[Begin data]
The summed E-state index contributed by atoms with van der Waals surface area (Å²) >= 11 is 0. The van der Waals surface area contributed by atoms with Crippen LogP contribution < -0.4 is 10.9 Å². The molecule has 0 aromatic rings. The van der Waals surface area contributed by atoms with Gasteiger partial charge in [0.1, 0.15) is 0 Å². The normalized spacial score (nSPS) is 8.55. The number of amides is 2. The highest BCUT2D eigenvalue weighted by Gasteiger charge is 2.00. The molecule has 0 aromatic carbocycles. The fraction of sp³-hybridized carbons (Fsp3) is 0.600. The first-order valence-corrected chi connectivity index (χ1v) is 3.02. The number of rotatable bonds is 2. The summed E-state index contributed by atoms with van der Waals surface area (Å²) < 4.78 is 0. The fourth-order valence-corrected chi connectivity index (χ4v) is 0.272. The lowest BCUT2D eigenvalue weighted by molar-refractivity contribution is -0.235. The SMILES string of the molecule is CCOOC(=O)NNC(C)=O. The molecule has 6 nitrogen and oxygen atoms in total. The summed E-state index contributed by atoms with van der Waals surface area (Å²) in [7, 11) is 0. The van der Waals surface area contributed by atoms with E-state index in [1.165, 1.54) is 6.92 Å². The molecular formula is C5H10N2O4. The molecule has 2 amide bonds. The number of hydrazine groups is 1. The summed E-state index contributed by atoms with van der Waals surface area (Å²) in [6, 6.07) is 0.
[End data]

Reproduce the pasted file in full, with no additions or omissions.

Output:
The summed E-state index contributed by atoms with van der Waals surface area (Å²) >= 11 is 0. The van der Waals surface area contributed by atoms with Crippen LogP contribution < -0.4 is 10.9 Å². The molecule has 0 aromatic rings. The van der Waals surface area contributed by atoms with Gasteiger partial charge in [0.1, 0.15) is 0 Å². The normalized spacial score (nSPS) is 8.55. The number of amides is 2. The highest BCUT2D eigenvalue weighted by Gasteiger charge is 2.00. The molecule has 0 aromatic carbocycles. The fraction of sp³-hybridized carbons (Fsp3) is 0.600. The first-order valence-corrected chi connectivity index (χ1v) is 3.02. The number of rotatable bonds is 2. The summed E-state index contributed by atoms with van der Waals surface area (Å²) < 4.78 is 0. The fourth-order valence-corrected chi connectivity index (χ4v) is 0.272. The lowest BCUT2D eigenvalue weighted by molar-refractivity contribution is -0.235. The SMILES string of the molecule is CCOOC(=O)NNC(C)=O. The molecule has 6 nitrogen and oxygen atoms in total. The summed E-state index contributed by atoms with van der Waals surface area (Å²) in [7, 11) is 0. The van der Waals surface area contributed by atoms with E-state index in [1.165, 1.54) is 6.92 Å². The molecular formula is C5H10N2O4. The molecule has 2 amide bonds. The number of hydrazine groups is 1. The summed E-state index contributed by atoms with van der Waals surface area (Å²) in [6, 6.07) is 0.